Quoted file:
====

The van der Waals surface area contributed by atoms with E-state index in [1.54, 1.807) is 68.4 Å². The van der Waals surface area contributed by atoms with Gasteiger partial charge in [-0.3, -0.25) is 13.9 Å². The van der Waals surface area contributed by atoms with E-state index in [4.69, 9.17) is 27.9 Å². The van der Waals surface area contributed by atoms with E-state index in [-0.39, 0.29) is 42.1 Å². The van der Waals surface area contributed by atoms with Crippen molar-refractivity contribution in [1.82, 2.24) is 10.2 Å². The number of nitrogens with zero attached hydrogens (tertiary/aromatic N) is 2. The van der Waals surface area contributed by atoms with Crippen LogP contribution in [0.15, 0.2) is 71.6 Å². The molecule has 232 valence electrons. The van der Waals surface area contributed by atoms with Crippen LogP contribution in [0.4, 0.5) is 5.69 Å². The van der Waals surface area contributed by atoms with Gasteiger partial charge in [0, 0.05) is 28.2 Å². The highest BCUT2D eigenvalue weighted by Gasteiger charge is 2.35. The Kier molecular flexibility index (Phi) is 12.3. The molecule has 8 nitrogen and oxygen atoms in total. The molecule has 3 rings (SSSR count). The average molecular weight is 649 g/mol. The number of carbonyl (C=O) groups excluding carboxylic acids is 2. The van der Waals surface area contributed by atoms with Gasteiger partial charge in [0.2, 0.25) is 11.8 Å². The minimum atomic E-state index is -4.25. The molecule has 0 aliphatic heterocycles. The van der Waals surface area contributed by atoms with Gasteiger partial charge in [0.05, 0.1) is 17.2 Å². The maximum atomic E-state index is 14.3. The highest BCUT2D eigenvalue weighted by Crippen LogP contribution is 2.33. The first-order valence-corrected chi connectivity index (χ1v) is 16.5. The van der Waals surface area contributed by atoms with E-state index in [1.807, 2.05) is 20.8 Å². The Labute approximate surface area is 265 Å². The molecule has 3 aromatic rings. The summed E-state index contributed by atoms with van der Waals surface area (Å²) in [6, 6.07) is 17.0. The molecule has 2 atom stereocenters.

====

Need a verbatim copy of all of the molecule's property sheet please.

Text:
The van der Waals surface area contributed by atoms with E-state index in [1.54, 1.807) is 68.4 Å². The van der Waals surface area contributed by atoms with Gasteiger partial charge in [-0.3, -0.25) is 13.9 Å². The van der Waals surface area contributed by atoms with E-state index in [4.69, 9.17) is 27.9 Å². The van der Waals surface area contributed by atoms with E-state index in [-0.39, 0.29) is 42.1 Å². The van der Waals surface area contributed by atoms with Crippen molar-refractivity contribution in [1.82, 2.24) is 10.2 Å². The number of nitrogens with zero attached hydrogens (tertiary/aromatic N) is 2. The van der Waals surface area contributed by atoms with Crippen LogP contribution in [0.15, 0.2) is 71.6 Å². The molecule has 232 valence electrons. The van der Waals surface area contributed by atoms with Crippen LogP contribution in [0.4, 0.5) is 5.69 Å². The van der Waals surface area contributed by atoms with Gasteiger partial charge in [0, 0.05) is 28.2 Å². The highest BCUT2D eigenvalue weighted by Gasteiger charge is 2.35. The Kier molecular flexibility index (Phi) is 12.3. The molecule has 8 nitrogen and oxygen atoms in total. The molecule has 3 rings (SSSR count). The average molecular weight is 649 g/mol. The number of carbonyl (C=O) groups excluding carboxylic acids is 2. The van der Waals surface area contributed by atoms with Gasteiger partial charge in [0.2, 0.25) is 11.8 Å². The minimum atomic E-state index is -4.25. The molecule has 0 aliphatic heterocycles. The van der Waals surface area contributed by atoms with Gasteiger partial charge in [0.05, 0.1) is 17.2 Å². The maximum atomic E-state index is 14.3. The highest BCUT2D eigenvalue weighted by Crippen LogP contribution is 2.33. The first-order valence-corrected chi connectivity index (χ1v) is 16.5. The van der Waals surface area contributed by atoms with E-state index in [1.807, 2.05) is 20.8 Å². The Labute approximate surface area is 265 Å². The molecule has 3 aromatic rings. The summed E-state index contributed by atoms with van der Waals surface area (Å²) in [6, 6.07) is 17.0. The molecule has 2 atom stereocenters.